■ Depression, anxiety, and contemplation or attempts of suicide were higher among LGBT youth than among their non-LGBT peers in several countries, and gender non-conforming or transgender youth appear to be particularly affected. In Indonesia, LGBT persons who had been bullied in school said it affected their ability to learn and caused many to drop out; 17% of respondents in this study said they had attempted suicide.

■ SOGIE-based bullying, violence and discrimination affects educational performance and achievement. In China, 24% of bullied LGBT students reported losing interest in their studies. Hostile school climates contributed to LGBTI learners dropping out of school early, as shown in studies in Australia, India, Japan, Malaysia, New Zealand, the Philippines and Viet Nam.

■ Exclusion and discrimination in education can have life-long impacts on employment options, economic earning potential and access to benefits and social protection. A study in Thailand found that for LGBT students, the discrimination, violence and exclusion they faced in education continued in the workforce.

■ The broader societal economic impact of discrimination and violence has also been documented in India, where the economic cost of homophobia was estimated to be 0.1-1.7% of India’s Gross Domestic Product, or at least US $1.9 billion. Other economic studies are also underway by the Being LGBTI in Asia initiative, led by UNDP.


How is the education sector responding to these challenges?

■ A broader enabling legal protection framework exists in some countries for LGBT persons. Nearly ten countries have taken steps to protect LGBTI people from discrimination and abuse and more than ten have introduced reforms that make it easier for transgender people to obtain legal recognition of their gender identity. Nearly 20 of the 96 States supporting related UN resolutions in the General Assembly are in the Asia-Pacific region.

■ No countries have institutionalized evidence-based and whole-school responses that provide protection for LGBTI persons, apart from Australia and New Zealand.

■ In many countries, including Thailand and Viet Nam, school practice appears to be advancing before policy or sector changes, often with support from LGBTI organizations.

■ Most countries have specific education policies, laws and/or guidelines that uphold the rights and dignity of children in the educational environment, which include the legal prohibition of violence.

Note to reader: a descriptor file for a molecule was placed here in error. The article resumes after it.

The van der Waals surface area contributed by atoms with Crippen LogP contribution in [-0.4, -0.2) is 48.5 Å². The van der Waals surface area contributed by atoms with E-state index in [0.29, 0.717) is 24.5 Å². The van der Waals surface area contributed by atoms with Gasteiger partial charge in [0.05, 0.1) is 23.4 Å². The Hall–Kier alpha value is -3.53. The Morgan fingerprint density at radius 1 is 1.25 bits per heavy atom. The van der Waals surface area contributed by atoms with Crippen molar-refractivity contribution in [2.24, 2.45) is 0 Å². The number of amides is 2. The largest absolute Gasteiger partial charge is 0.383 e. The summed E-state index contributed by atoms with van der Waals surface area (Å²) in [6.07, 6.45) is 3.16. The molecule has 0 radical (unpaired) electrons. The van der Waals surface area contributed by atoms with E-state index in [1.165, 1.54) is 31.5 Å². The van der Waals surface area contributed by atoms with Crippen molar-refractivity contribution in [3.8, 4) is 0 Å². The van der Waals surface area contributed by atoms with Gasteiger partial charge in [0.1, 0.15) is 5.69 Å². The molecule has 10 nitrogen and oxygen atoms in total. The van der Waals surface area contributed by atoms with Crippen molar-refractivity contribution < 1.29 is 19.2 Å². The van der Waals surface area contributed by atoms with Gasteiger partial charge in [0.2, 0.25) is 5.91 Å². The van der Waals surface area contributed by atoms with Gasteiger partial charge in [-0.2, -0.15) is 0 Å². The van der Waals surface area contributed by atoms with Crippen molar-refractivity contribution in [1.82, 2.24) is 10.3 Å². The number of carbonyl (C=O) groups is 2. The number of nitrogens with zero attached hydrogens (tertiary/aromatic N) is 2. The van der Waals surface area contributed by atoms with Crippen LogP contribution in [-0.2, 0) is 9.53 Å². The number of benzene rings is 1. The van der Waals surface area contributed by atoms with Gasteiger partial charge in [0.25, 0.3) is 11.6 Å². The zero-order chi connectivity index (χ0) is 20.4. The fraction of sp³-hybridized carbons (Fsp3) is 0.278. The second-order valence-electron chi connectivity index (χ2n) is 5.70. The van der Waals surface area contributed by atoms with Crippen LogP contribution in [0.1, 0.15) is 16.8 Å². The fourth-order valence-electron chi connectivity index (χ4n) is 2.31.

■ Less than one-third of Asia-Pacific countries were found to have specific laws or policies that explicitly addressed bullying, these being: Australia, Hong Kong SAR and the Taiwan province of China, Fiji, India, Japan, PNG, Philippines, Singapore, the Republic of Korea, Sri Lanka and Viet Nam.

■ Only two countries (Fiji and the Philippines) were found to have national laws or policies that reference to SOGIE-based bullying, while India has recently established affirmation action measures to address discrimination in education among hijra (third gender) students. Australia is the only country to have anti-discrimination legislation and education policies to protect the rights of intersex persons.

■ Only a few countries, such as Australia, Mongolia, New Zealand, Nepal and the Taiwan province of China, were found to have integrated SOGIE issues in national curriculum, largely at the secondary school or tertiary levels.

■ Nepal has among the most advanced curriculum content regarding SOGIE, taught in health and physical education from grades 6 to 9, and also integrated into other areas.

■ Limited teacher education programmes are available on violence prevention and SOGIE issues, with teacher training largely small-scale, ad-hoc, and not institutionalized in pre-service training.

■ Schools are often inadequately prepared to link LGBTI learners to counselling services or other sources of support.


What do countries in Asia-Pacific need to do to advance and respect the rights of all learners?

The report’s recommendations call for comprehensive education programmes that are evidence-based and supported by policy; strengthened partnerships across sectors and with young people themselves; and more systematic data collection of the situation and the response. It is through such policies, programmes and partnerships that the rights of LGBTI young people will be recognised, including their right to education, non-discrimination and health.


For more on the launch of “From Insult to Inclusion”, please visit our Facebook event page:

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From Insult to Inclusion: Voices of Asia-Pacific Youth (quotes from report):


UNESCO, 2015. From Insult to Inclusion: Asia-Pacific report on school bullying, violence and discrimination based on sexual orientation and gender identity. Bangkok: UNESCO.

Report will be released on midnight, 19 November 2015 @